Rabbits are not hypoallergenic, but some breeds are friendlier to people with allergies. This article will look at why people get allergies to rabbits, the different breeds, and how you can select the closest option to a hypoallergenic rabbit.
What is a Hypoallergenic Rabbit?
When an animal is hypoallergenic, they have less chance of stimulating a reaction in allergy sufferers. Hypoallergenic pets still produce irritants and allergens; however, they usually produce less than others of the same types because of their coat type or absence of fur.
As all rabbits have fur, they will produce some irritants, particularly when they molt. The best choice of rabbit, if you are an allergy sufferer, is a Rex Rabbit or Mini Rex Rabbit.
What Causes Allergic Reactions?
Many people believe that the fur of rabbits and other animals causes allergic reactions, but there are other factors that they don’t consider.
The first factor is rabbit dander, which is the dead skin that falls off the rabbits, and this causes allergies.
The second factor is the rabbit’s saliva. It produces a protein that causes an allergic response in certain people.
Tiny quantities of extremely allergenic proteins from the animal’s saliva are transferred on their skin because animals groom themselves. When your rabbit sheds, it will release these protein allergens into the air and surrounding environment, causing undesirable symptoms for allergy sufferers.
Another factor is the bunny’s urine, which can also produce the protein that affects some people.
Of course, loose rabbit hairs can cause irritation and itchiness, but it is not the leading cause of allergies.
Because rabbits are small and their dander is barely visible, it’s difficult to control them from spreading across the house. The protein could be invisibly floating around in the air and aggravating the allergies of some.
While there are no hypoallergenic rabbits, individuals experiencing minor allergic reactions have choices that might not trigger an allergy. Sometimes, it’s not about the rabbit at all; it’s the bedding and hay that can also cause allergic reactions.
Symptoms of Rabbit Allergies
The symptoms of a rabbit allergy are similar to those of most other allergies. These can include:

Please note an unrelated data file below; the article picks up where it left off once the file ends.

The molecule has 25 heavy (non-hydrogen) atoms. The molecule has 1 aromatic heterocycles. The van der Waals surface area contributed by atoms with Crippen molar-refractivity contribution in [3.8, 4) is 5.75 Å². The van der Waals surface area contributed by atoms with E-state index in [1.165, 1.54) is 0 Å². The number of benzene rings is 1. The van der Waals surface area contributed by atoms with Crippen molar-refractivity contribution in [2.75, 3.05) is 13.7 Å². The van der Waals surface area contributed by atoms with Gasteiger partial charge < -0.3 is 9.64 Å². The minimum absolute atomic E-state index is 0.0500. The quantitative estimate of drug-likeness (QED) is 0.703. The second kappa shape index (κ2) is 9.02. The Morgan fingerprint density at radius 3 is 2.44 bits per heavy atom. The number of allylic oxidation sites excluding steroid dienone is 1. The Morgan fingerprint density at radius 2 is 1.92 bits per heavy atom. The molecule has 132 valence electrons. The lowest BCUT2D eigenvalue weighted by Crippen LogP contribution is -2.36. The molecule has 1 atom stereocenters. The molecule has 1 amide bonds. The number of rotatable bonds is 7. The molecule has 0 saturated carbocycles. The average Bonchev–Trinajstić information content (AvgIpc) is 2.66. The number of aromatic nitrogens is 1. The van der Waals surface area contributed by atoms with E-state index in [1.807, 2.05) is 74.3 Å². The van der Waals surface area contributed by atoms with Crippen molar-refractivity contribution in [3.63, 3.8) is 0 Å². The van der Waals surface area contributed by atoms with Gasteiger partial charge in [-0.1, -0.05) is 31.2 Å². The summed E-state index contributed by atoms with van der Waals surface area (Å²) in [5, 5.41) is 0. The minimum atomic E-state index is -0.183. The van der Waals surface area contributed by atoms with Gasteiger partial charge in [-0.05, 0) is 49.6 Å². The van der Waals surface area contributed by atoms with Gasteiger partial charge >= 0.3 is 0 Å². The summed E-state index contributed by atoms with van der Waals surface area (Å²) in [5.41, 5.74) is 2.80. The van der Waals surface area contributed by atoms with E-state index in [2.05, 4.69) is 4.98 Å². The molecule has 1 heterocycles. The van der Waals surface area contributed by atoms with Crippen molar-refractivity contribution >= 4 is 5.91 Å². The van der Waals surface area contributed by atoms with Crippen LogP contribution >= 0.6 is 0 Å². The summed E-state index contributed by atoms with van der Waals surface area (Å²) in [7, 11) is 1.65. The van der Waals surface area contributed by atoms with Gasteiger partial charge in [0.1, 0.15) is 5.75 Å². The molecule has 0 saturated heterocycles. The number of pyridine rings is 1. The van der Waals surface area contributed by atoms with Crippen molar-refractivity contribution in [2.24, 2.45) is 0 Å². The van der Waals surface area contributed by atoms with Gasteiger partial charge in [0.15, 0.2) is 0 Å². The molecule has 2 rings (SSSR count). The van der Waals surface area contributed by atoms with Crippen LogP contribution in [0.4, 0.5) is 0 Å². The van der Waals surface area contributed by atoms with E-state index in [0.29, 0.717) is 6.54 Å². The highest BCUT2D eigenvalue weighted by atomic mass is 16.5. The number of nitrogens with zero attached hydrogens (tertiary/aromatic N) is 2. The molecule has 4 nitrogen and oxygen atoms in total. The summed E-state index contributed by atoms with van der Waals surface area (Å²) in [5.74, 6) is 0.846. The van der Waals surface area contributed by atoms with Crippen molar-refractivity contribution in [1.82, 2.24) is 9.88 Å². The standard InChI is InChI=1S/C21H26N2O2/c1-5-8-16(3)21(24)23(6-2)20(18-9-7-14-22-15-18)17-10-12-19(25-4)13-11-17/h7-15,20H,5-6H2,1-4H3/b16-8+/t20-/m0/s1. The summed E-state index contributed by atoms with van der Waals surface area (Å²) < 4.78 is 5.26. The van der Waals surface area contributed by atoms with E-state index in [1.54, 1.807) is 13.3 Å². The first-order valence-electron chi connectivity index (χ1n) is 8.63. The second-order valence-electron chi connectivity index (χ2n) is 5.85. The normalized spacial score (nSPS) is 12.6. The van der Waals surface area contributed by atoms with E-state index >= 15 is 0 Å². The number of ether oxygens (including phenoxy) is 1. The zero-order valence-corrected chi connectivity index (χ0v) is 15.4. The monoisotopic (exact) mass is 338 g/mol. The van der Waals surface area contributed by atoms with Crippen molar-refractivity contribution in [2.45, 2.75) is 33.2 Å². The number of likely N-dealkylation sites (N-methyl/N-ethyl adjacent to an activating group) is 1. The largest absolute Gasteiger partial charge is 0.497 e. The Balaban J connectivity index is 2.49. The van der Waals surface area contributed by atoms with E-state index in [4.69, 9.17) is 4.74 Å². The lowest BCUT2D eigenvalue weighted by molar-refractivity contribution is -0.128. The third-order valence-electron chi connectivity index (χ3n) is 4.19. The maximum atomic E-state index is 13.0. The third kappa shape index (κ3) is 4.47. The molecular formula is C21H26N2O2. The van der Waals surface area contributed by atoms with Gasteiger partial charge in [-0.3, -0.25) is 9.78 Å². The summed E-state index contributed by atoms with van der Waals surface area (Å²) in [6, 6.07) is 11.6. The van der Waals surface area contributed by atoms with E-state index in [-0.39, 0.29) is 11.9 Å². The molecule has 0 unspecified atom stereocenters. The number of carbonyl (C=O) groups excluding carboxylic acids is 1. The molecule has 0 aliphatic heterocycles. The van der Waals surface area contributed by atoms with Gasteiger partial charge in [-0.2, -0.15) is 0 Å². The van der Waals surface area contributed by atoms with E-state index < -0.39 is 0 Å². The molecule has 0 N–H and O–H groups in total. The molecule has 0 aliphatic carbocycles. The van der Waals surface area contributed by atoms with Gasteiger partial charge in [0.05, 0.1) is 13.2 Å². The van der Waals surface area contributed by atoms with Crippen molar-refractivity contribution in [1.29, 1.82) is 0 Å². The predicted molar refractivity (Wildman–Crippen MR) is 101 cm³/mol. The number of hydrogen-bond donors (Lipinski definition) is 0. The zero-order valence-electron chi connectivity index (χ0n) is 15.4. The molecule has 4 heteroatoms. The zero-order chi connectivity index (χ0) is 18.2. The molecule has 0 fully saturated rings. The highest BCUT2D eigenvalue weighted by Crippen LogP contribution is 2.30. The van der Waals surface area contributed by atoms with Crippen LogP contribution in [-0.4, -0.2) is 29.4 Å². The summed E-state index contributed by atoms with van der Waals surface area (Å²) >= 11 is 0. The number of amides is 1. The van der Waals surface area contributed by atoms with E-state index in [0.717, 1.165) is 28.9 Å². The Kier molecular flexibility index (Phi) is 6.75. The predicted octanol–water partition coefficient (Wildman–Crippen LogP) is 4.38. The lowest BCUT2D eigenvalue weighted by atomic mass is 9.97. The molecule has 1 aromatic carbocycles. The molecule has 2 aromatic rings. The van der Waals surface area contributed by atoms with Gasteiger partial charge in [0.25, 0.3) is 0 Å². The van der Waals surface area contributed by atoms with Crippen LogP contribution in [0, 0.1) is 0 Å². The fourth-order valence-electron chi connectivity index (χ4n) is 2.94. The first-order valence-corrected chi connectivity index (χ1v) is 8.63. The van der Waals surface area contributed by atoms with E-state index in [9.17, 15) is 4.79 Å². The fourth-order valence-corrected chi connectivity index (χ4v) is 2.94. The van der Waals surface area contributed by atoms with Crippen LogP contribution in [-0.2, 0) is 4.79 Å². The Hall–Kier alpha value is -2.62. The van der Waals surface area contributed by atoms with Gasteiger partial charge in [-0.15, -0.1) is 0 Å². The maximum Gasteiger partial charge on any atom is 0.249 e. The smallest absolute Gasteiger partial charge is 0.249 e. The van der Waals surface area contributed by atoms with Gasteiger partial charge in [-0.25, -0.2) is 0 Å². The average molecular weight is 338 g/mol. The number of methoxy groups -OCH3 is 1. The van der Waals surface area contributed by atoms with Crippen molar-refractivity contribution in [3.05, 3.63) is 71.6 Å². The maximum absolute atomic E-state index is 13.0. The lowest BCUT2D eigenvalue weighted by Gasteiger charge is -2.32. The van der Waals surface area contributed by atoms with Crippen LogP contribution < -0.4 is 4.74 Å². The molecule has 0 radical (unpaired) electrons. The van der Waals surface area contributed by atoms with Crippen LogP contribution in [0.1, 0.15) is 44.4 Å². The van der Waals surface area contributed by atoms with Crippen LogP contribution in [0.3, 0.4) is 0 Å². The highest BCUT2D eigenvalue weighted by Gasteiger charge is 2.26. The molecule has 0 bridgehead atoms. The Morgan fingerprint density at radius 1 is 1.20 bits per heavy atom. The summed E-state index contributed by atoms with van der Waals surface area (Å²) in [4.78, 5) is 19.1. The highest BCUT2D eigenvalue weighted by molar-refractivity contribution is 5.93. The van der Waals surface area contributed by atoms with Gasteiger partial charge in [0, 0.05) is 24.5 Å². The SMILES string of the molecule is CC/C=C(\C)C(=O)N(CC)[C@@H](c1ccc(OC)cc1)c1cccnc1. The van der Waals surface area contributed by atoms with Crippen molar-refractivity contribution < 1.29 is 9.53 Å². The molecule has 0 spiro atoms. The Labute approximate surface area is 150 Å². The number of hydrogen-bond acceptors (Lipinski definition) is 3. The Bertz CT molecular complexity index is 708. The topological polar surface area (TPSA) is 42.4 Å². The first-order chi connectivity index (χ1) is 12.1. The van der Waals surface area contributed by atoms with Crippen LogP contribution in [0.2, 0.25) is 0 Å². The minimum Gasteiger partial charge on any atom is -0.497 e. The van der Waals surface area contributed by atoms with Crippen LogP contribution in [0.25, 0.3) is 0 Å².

- Blocked or runny nose
- Itchy or watery eyes
- Cough, wheezing, and/or shortness of breath
- Rashes and skin irritations
- Pain around your sinuses from nasal congestion
As an Allergy Sufferer, Can I Still Get a Bunny?
The answer is yes, you can! It might not be the exact breed you wanted, but you still can get a bunny without your allergies going haywire.
There are, however, some things you should do to prevent allergies when taking care of rabbits.
Choosing the Right Rabbit Breed
Some rabbit breeds are much more hypoallergenic than others. The best option for potential bunny owners who suffer from allergies is the Mini Rex or Rex Rabbits.
These somewhat hypoallergenic bunnies have much shorter fur and require less grooming. As they do not shed a lot and they produce less dander. They have a very dense, velvet-like coat of fur.
Nevertheless, there is no need to worry about your limited choices. Rex rabbits are very friendly and patient. They like people petting them, and their fur is soft and plush.
Rex bunnies are the only recommended hypoallergenic bunny. Yet, if you feel like your allergies are not too bad, you can still get other rabbits as long as you know how to prevent allergic responses from happening in the first instance. Nonetheless, I would suggest that if you are sensitive to animals and are keen to care for a bunny, then a mini rex should be your first port of call.
How to Prevent Allergic Reactions
There are ways to safeguard any allergic reactions you may get from your bunny. Even if you do not have a Rex breed of rabbit, you can use a few approaches to help lessen allergic responses, even if it might not be possible to eliminate it.